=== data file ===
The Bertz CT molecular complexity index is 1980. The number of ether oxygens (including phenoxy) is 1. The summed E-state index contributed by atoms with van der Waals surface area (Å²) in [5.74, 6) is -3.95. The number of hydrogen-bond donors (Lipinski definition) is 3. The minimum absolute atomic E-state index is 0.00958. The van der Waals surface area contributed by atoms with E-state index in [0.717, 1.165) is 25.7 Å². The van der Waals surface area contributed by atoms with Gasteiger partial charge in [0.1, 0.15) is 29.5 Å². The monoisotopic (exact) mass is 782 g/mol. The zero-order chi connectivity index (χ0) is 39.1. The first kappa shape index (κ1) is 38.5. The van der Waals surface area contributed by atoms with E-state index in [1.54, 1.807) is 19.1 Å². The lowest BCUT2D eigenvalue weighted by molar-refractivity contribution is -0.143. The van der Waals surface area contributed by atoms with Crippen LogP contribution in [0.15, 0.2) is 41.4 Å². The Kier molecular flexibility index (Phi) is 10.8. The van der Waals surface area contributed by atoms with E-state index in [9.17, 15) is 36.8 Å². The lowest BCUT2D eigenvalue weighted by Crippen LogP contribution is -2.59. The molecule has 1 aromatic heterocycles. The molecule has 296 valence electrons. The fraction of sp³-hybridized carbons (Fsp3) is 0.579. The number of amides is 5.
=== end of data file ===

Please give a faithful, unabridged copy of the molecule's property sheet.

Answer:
The Bertz CT molecular complexity index is 1980. The number of ether oxygens (including phenoxy) is 1. The summed E-state index contributed by atoms with van der Waals surface area (Å²) in [5.74, 6) is -3.95. The number of hydrogen-bond donors (Lipinski definition) is 3. The minimum absolute atomic E-state index is 0.00958. The van der Waals surface area contributed by atoms with E-state index in [0.717, 1.165) is 25.7 Å². The van der Waals surface area contributed by atoms with Gasteiger partial charge in [0.1, 0.15) is 29.5 Å². The monoisotopic (exact) mass is 782 g/mol. The zero-order chi connectivity index (χ0) is 39.1. The first kappa shape index (κ1) is 38.5. The van der Waals surface area contributed by atoms with E-state index in [1.54, 1.807) is 19.1 Å². The lowest BCUT2D eigenvalue weighted by molar-refractivity contribution is -0.143. The van der Waals surface area contributed by atoms with Crippen LogP contribution in [0.15, 0.2) is 41.4 Å². The Kier molecular flexibility index (Phi) is 10.8. The van der Waals surface area contributed by atoms with E-state index in [9.17, 15) is 36.8 Å². The lowest BCUT2D eigenvalue weighted by Crippen LogP contribution is -2.59. The molecule has 1 aromatic heterocycles. The molecule has 296 valence electrons. The fraction of sp³-hybridized carbons (Fsp3) is 0.579. The number of amides is 5.